We describe the performance of the Boolardy Engineering Test Array, the prototype for the Australian Square Kilometre Array Pathfinder telescope. Boolardy Engineering Test Array is the first aperture synthesis radio telescope to use phased array feed technology, giving it the ability to electronically form up to nine dual-polarisation beams. We report the methods developed for forming and measuring the beams, and the adaptations that have been made to the traditional calibration and imaging procedures in order to allow BETA to function as a multi-beam aperture synthesis telescope. We describe the commissioning of the instrument and present details of Boolardy Engineering Test Array’s performance: sensitivity, beam characteristics, polarimetric properties, and image quality. We summarise the astronomical science that it has produced and draw lessons from operating Boolardy Engineering Test Array that will be relevant to the commissioning and operation of the final Australian Square Kilometre Array Path telescope.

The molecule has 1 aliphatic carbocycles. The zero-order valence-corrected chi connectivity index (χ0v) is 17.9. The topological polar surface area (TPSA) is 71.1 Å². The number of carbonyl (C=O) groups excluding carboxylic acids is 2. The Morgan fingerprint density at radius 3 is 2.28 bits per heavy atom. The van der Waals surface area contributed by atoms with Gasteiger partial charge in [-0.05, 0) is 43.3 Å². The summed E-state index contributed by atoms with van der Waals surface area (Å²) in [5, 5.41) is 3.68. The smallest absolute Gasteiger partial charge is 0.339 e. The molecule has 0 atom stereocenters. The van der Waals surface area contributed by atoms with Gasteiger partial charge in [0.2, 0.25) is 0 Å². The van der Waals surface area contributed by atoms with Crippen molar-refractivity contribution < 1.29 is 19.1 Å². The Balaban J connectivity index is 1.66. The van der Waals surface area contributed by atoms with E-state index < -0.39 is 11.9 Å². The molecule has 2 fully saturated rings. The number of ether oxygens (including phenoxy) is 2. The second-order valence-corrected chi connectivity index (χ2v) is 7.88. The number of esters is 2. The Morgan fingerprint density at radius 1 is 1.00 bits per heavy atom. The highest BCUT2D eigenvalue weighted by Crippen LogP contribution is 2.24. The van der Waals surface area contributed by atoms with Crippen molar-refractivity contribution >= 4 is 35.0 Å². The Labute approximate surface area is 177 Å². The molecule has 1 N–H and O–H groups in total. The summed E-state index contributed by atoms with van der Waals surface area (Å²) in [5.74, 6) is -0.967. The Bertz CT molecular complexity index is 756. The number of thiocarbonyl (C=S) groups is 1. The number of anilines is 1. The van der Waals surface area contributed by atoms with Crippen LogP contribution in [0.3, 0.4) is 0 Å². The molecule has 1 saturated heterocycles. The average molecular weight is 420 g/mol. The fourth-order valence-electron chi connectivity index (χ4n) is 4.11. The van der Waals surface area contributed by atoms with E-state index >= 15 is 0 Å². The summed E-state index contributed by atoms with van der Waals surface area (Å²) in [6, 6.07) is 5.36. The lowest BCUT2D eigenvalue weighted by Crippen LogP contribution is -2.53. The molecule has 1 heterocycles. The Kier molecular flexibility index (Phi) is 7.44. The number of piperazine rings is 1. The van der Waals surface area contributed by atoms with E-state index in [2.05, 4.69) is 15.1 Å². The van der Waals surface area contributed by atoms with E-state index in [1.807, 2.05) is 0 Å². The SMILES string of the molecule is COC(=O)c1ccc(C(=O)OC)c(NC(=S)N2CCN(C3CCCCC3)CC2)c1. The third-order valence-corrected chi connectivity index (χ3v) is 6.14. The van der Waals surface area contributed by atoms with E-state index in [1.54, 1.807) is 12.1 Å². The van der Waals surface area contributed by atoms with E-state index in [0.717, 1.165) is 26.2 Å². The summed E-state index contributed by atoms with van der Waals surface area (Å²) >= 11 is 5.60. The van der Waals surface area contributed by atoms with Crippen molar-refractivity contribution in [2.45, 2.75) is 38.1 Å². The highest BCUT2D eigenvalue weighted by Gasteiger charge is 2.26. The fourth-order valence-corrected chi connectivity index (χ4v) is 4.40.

We summarise the first year of operation of the Medium Deep Survey - a key project of the HST. Two fields in the LMC are discussed and some preliminary scientific results presented. We also comment on image deconvolution for the extragalactic fields observed as part of the Medium Deep Survey.